This morning, as I was running to get to a 5K race on the FSU campus, I saw that a new sign had been put up in front of the local dog park. The sign caught my attention because it is truly a large sign-so large that it actually has its own little roof. The sign provides a list of the new rules for the dog park. The previous sign was much smaller and simply attached to the fence. By way of comparison, the old sign has 10 rules and the new one has 14. Interestingly, one of the new rules is that folks who go to the dog park need to have photo ID on them. I assume that this is in the case of trouble and that this rule probably arose from some specific incident or incidents.
As I continued on to my 5K, I thought about the big sign and this led me to think about my own syllabus. As with the dog park, the rules I have for my classes have increased with each passing year. When I first started teaching, my syllabus just had information about the class. Then I had to add more and more rules and policies. Some were required by the university while others had to be added in response to problems. That is, not surprisingly, the major source of rule creep: some innovator commits a new wrong or causes a new problem and this leads to a new rule.
In the past, I foolishly believed that a degree of common sense could be expected from people. But, experience has taught me that sense is not very common. Like many people, one of my great moments of enlightenment was when I saw that coffee containers started bearing the warning that the contents might be hot. Presumably they thought about adding that hot coffee should not be applied to one’s groin but that might be seen as a form of sexual harassment.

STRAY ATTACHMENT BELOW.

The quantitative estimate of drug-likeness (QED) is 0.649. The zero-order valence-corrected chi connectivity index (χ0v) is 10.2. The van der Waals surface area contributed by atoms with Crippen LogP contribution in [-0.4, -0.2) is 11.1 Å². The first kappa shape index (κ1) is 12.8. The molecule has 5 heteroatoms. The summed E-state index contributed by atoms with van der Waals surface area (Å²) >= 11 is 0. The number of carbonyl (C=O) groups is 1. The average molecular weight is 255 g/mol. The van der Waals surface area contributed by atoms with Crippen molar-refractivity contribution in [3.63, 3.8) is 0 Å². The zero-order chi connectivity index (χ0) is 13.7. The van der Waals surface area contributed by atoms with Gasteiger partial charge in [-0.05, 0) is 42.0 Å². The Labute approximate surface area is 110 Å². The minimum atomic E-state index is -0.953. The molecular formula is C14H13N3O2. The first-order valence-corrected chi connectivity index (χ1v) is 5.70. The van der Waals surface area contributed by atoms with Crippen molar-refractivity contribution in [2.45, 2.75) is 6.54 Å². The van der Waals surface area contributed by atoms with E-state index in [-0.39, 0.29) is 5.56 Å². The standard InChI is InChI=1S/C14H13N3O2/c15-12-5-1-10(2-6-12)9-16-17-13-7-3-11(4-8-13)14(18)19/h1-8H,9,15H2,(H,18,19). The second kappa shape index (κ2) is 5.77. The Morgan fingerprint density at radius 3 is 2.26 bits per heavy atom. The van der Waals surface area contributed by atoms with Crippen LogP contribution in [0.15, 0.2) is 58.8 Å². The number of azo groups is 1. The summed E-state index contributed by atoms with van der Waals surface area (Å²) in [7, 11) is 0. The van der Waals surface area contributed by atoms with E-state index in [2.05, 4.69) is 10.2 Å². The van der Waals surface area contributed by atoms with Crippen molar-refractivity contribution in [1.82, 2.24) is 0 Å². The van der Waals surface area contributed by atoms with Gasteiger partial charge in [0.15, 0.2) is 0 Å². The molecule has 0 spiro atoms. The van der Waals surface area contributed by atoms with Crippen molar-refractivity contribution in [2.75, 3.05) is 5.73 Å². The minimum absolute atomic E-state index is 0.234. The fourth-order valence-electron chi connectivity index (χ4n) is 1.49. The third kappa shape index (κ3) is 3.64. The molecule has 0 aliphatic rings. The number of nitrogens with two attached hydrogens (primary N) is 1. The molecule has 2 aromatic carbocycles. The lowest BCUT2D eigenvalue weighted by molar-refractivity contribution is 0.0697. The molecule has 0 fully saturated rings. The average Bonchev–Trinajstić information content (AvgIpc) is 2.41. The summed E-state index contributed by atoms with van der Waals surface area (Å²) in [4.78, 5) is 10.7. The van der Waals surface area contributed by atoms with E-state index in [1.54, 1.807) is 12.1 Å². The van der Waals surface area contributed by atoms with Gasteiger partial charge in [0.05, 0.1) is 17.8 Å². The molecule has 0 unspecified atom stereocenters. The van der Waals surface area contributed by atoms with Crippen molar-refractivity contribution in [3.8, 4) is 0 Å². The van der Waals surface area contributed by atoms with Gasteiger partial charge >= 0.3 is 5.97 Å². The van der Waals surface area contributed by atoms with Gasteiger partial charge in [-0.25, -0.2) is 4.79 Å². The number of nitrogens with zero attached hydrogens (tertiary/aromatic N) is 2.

In the case of my syllabus, I have had to add new rules due to various problems. Rather than have a monster syllabus, I started posting additional rules on my website (in the form of FAQs). For classes with papers, I also have a set of policies that the students download (or more likely do not). I have had to do this because, for example, I’ve encountered some students who think that copying and pasting from Wikipedia is a legitimate way to write a paper. I have also had to add rules about students turning in identical papers, students who skip the first week (or two) of classes, students who turn in blank papers, and so on.
While one reason for the rules and policies is so students know what to expect, the main reason is a psychological one: I know I warned everyone and hence I feel fine when I apply the rules.
Of course, the rules on my syllabus are only of interest to people in my classes (and usually not even to them). However, the same process applies to laws, as the dog park sign indicates. In fact, there always seems to be more rules. In some cases this is fine, such as cases in which the rules are needed. In other cases, it isn’t so great. After all, while ignorance of the law is no excuse, it is clearly impossible for anyone to keep up with all the laws today.